The Magellan spacecraft, mapping the surface of cloud-shrouded Venus for the second time, is returning images of huge volcanoes, pancake-shaped lava domes and craters gouged by rocks that smacked the planet at a speed of 12 miles a second.

"They literally are like nuclear bombs when they go off," Magellan scientist Steve Saunders said of the high-speed impacts that scarred a surprisingly young Venusian surface.He spoke Wednesday as the National Aeronautics and Space Administration released a new set of radar images taken by Magellan, which began mapping Venus last year.

"One of the small craters we showed you has the energy equivalent of thousands of times of the whole global nuclear arsenal," Saunders said. "You couldn't make a hole that big if you piled up every atomic bomb in the world."

The spacecraft recorded a volcano 250 miles in diameter and lava flows from 300 kilometers (186 miles) to 5,000 kilometers (3,100 miles) long. But Saunders said it is not known whether the volcanoes were active. Photographs also showed pancakelike lava structures 30 kilometers (18.6 miles) in diameter.

He said scientists will be looking carefully at future pictures for any change that might indicate still-flowing lava.

Magellan mapped 600 craters made by large chunks of rock whizzing through space at great velocities. The impacts - at speeds as great as 43,000 mph - occurred on an average of one every million years, Saunders said.

The big surprise to date, he said, is that the Venusian surface does not have ancient terrain. "Not anything older than a billion years," he said. "It might be what Earth looked like a billion or 2 billion years ago."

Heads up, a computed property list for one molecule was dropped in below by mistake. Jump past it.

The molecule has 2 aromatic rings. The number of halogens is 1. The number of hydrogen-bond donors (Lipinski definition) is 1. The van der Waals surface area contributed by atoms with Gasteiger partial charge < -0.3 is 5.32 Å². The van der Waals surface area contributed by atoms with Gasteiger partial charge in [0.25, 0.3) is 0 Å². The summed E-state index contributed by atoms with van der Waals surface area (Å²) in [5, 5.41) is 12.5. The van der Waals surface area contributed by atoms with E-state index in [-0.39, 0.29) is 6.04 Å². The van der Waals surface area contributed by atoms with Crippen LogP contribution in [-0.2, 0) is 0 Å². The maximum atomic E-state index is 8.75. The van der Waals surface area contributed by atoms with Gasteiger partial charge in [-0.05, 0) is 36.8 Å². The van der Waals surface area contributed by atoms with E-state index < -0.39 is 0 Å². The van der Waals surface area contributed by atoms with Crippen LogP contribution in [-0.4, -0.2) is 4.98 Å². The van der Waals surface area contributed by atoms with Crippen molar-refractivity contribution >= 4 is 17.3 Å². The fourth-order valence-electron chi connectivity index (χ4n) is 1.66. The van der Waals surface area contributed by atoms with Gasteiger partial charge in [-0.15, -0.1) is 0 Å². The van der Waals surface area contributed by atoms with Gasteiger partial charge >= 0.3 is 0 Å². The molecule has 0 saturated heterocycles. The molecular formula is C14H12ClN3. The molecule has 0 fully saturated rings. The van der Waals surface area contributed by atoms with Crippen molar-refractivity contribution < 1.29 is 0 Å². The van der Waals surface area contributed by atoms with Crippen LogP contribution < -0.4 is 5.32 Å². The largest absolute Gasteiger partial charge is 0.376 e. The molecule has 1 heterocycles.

The first mapping phase, which surveyed 84 percent of the planet, ended May 15. During two succeeding nine-month phases, the radar will look at the surface from different angles, achieving a stereo effect. By the end of the third phase, Magellan will have mapped the entire planet.

"When we are finished, we will have a better global photo information data base of Venus than is presently available of Earth," said Wesley Huntress Jr., director of the agency's Solar System Exploration Division.

"The results have been spectacular," Huntress said. "Magellan has removed the veil from the planet, and we are able to see entirely through the Venus cloud cover."

Venus, which is about the size of Earth and is brighter than any object in the sky except the sun and moon, has a 60-mile-thick cloud cover of carbon dioxide that obscures any observation of the surface from Earth.